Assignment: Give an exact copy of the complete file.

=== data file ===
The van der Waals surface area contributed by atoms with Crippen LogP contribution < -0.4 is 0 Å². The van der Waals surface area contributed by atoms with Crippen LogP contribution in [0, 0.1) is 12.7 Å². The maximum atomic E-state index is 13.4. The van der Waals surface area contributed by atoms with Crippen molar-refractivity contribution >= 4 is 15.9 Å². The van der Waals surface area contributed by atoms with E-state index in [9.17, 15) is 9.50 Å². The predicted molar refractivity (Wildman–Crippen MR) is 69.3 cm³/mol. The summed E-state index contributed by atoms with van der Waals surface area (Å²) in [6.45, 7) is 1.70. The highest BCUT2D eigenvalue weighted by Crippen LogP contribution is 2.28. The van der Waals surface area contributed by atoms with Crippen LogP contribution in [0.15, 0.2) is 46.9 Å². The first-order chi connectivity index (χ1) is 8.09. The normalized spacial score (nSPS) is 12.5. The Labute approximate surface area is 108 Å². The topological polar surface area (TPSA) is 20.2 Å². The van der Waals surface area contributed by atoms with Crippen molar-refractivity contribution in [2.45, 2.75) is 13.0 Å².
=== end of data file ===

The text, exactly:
The van der Waals surface area contributed by atoms with Crippen LogP contribution < -0.4 is 0 Å². The van der Waals surface area contributed by atoms with Crippen LogP contribution in [0, 0.1) is 12.7 Å². The maximum atomic E-state index is 13.4. The van der Waals surface area contributed by atoms with Crippen molar-refractivity contribution >= 4 is 15.9 Å². The van der Waals surface area contributed by atoms with E-state index in [9.17, 15) is 9.50 Å². The predicted molar refractivity (Wildman–Crippen MR) is 69.3 cm³/mol. The summed E-state index contributed by atoms with van der Waals surface area (Å²) in [6.45, 7) is 1.70. The highest BCUT2D eigenvalue weighted by Crippen LogP contribution is 2.28. The van der Waals surface area contributed by atoms with Crippen LogP contribution in [0.15, 0.2) is 46.9 Å². The first-order chi connectivity index (χ1) is 8.09. The normalized spacial score (nSPS) is 12.5. The Labute approximate surface area is 108 Å². The topological polar surface area (TPSA) is 20.2 Å². The van der Waals surface area contributed by atoms with Crippen molar-refractivity contribution in [2.45, 2.75) is 13.0 Å².